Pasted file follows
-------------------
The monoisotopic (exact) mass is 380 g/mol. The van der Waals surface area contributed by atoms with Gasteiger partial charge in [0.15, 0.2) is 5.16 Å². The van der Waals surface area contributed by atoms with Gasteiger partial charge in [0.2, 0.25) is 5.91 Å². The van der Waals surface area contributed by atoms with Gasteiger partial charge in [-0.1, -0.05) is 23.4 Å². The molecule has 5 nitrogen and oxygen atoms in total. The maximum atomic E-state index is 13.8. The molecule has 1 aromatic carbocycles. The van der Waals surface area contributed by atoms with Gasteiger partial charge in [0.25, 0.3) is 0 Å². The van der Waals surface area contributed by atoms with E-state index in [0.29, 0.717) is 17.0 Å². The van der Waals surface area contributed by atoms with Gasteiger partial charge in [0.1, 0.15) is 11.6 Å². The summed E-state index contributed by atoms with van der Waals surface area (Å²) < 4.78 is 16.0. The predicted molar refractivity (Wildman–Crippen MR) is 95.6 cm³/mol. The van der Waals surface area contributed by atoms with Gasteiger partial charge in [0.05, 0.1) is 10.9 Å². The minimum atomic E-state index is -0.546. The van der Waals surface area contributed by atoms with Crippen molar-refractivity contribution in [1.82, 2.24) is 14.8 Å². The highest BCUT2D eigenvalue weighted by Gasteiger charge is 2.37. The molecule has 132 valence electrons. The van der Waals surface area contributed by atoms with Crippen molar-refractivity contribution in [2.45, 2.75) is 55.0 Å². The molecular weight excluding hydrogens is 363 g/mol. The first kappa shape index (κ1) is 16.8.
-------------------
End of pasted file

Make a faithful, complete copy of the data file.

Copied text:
The monoisotopic (exact) mass is 380 g/mol. The van der Waals surface area contributed by atoms with Gasteiger partial charge in [0.15, 0.2) is 5.16 Å². The van der Waals surface area contributed by atoms with Gasteiger partial charge in [0.2, 0.25) is 5.91 Å². The van der Waals surface area contributed by atoms with Gasteiger partial charge in [-0.1, -0.05) is 23.4 Å². The molecule has 5 nitrogen and oxygen atoms in total. The maximum atomic E-state index is 13.8. The molecule has 1 aromatic carbocycles. The van der Waals surface area contributed by atoms with Gasteiger partial charge in [0.25, 0.3) is 0 Å². The van der Waals surface area contributed by atoms with E-state index in [0.29, 0.717) is 17.0 Å². The van der Waals surface area contributed by atoms with Gasteiger partial charge in [0.1, 0.15) is 11.6 Å². The summed E-state index contributed by atoms with van der Waals surface area (Å²) < 4.78 is 16.0. The predicted molar refractivity (Wildman–Crippen MR) is 95.6 cm³/mol. The van der Waals surface area contributed by atoms with Gasteiger partial charge in [0.05, 0.1) is 10.9 Å². The minimum atomic E-state index is -0.546. The van der Waals surface area contributed by atoms with Crippen molar-refractivity contribution in [1.82, 2.24) is 14.8 Å². The highest BCUT2D eigenvalue weighted by Gasteiger charge is 2.37. The molecule has 132 valence electrons. The van der Waals surface area contributed by atoms with Crippen molar-refractivity contribution in [2.45, 2.75) is 55.0 Å². The molecular weight excluding hydrogens is 363 g/mol. The first kappa shape index (κ1) is 16.8.